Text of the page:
Drugmakers would receive an upfront payment in exchange for access to antibiotics.
Resistance to even the most powerful antibiotics continues to increase and is creating significant health and economic risks. According to a recent World Health Organization report, approximately 700,000 deaths per year globally can be attributed to drug-resistant diseases. The report also suggests that antimicrobial resistance (AMR) could cause economic harm similar to the 2008–2009 global financial crisis.
The UK government is hoping to encourage more research and development in the field of antibiotics by changing its payment model for these drugs. Rather than continue to pay based on the volume of antibiotics sold to the country’s National Health Service (NHS), the government will pay an upfront payment for access to antibiotics. Such a subscription model provides an incentive for investment in antibiotics R&D, according to the NHS.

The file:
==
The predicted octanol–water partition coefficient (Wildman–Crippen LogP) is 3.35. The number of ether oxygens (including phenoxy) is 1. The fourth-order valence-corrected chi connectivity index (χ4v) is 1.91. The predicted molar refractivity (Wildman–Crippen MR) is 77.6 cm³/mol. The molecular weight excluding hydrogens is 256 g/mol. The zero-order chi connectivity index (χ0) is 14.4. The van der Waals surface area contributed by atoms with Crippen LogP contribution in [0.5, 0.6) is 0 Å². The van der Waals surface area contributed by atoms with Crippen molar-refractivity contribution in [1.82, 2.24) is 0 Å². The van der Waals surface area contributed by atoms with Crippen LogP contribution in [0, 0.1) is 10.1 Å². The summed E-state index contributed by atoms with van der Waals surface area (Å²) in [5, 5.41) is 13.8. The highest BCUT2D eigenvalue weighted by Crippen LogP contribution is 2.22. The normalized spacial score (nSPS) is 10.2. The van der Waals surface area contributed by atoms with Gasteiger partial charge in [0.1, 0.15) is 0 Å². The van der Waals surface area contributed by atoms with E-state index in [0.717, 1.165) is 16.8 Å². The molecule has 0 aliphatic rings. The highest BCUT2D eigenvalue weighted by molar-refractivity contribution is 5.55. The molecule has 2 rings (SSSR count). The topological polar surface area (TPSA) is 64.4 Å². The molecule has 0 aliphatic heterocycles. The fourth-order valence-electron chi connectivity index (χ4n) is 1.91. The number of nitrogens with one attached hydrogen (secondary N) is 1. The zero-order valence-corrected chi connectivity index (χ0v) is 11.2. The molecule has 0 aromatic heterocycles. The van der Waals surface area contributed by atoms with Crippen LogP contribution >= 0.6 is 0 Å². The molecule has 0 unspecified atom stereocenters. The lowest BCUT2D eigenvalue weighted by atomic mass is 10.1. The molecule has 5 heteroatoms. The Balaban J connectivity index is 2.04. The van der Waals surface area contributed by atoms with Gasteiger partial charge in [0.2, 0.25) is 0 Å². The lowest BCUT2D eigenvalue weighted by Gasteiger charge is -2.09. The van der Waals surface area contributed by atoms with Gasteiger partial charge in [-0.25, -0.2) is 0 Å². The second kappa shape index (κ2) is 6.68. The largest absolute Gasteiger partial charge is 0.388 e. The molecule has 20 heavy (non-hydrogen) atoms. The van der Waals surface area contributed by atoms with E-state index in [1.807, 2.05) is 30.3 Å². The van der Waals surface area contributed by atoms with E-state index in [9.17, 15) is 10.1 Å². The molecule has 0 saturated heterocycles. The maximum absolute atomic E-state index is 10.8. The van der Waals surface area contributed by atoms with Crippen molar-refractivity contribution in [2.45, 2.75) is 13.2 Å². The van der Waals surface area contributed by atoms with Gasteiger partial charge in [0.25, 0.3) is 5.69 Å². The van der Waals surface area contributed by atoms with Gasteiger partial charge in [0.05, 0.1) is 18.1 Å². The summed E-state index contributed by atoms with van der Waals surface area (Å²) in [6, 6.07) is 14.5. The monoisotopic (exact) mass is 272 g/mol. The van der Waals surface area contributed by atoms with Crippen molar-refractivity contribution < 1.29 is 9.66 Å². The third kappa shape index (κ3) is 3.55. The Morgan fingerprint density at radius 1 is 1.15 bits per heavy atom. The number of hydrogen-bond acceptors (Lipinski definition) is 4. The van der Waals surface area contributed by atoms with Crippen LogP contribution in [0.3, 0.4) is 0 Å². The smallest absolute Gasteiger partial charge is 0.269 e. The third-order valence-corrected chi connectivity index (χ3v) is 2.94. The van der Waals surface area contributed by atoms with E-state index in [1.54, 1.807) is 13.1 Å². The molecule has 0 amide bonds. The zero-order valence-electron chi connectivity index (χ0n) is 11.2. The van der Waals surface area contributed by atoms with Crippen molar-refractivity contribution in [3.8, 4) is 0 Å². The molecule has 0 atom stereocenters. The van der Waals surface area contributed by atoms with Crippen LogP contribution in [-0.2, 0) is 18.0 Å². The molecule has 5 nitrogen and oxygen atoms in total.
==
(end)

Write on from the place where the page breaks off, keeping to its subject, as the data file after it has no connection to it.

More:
The health agency is asking drug companies to identify the best candidates to be included in an initial test of the program. It also plans to share the results of the test with other health agencies around the world, because AMR is a global problem that must be addressed by all countries, according to the UK’s Health and Social Care Secretary Matt Hancock.
In the United States, Louisiana and Washington have established similar subscription programs with Gilead and AbbVie, respectively, for access to hepatitis C drugs.
The U.S. Food and Drug Administration is also trying to encourage the development of new antibiotics with various regulatory and marketing benefits, but the low cost of antibiotics and limited use of new treatments –– to prevent the development of AMR –– have continued to inhibit interest . According to Merck & Co. CEO Ken Frazier, a move from volume-based reimbursement is needed